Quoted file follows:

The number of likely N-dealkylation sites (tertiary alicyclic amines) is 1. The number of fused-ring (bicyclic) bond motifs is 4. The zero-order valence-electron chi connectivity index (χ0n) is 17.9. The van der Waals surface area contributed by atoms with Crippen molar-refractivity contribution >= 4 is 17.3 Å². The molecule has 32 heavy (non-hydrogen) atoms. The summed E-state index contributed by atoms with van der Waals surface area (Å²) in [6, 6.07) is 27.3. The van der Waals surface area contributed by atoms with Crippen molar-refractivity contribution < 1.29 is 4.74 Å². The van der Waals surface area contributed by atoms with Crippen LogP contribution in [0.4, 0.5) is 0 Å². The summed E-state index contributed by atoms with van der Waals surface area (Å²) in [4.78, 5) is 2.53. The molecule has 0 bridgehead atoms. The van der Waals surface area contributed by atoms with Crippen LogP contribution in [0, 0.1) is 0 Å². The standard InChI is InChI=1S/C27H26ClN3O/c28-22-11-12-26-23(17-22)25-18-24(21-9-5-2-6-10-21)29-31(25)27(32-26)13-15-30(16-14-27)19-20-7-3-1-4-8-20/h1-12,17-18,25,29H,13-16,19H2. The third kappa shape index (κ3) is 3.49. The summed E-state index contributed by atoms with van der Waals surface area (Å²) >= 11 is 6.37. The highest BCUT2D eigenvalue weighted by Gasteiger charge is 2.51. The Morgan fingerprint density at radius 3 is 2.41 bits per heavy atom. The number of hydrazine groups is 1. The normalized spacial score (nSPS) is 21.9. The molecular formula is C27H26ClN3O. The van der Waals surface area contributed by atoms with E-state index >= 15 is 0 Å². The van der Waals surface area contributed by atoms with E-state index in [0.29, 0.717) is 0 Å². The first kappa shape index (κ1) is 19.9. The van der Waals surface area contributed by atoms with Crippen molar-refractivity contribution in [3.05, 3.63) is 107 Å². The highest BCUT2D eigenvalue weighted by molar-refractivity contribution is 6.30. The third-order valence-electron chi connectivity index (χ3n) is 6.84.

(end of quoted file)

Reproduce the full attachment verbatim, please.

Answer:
The number of likely N-dealkylation sites (tertiary alicyclic amines) is 1. The number of fused-ring (bicyclic) bond motifs is 4. The zero-order valence-electron chi connectivity index (χ0n) is 17.9. The van der Waals surface area contributed by atoms with Crippen molar-refractivity contribution >= 4 is 17.3 Å². The molecule has 32 heavy (non-hydrogen) atoms. The summed E-state index contributed by atoms with van der Waals surface area (Å²) in [6, 6.07) is 27.3. The van der Waals surface area contributed by atoms with Crippen molar-refractivity contribution < 1.29 is 4.74 Å². The van der Waals surface area contributed by atoms with Crippen LogP contribution in [0.4, 0.5) is 0 Å². The summed E-state index contributed by atoms with van der Waals surface area (Å²) in [4.78, 5) is 2.53. The molecule has 0 bridgehead atoms. The van der Waals surface area contributed by atoms with Crippen LogP contribution in [0, 0.1) is 0 Å². The standard InChI is InChI=1S/C27H26ClN3O/c28-22-11-12-26-23(17-22)25-18-24(21-9-5-2-6-10-21)29-31(25)27(32-26)13-15-30(16-14-27)19-20-7-3-1-4-8-20/h1-12,17-18,25,29H,13-16,19H2. The third kappa shape index (κ3) is 3.49. The summed E-state index contributed by atoms with van der Waals surface area (Å²) >= 11 is 6.37. The highest BCUT2D eigenvalue weighted by Gasteiger charge is 2.51. The Morgan fingerprint density at radius 3 is 2.41 bits per heavy atom. The number of hydrazine groups is 1. The normalized spacial score (nSPS) is 21.9. The molecular formula is C27H26ClN3O. The van der Waals surface area contributed by atoms with E-state index >= 15 is 0 Å². The van der Waals surface area contributed by atoms with E-state index in [0.29, 0.717) is 0 Å². The first kappa shape index (κ1) is 19.9. The van der Waals surface area contributed by atoms with Crippen molar-refractivity contribution in [3.05, 3.63) is 107 Å². The highest BCUT2D eigenvalue weighted by molar-refractivity contribution is 6.30. The third-order valence-electron chi connectivity index (χ3n) is 6.84.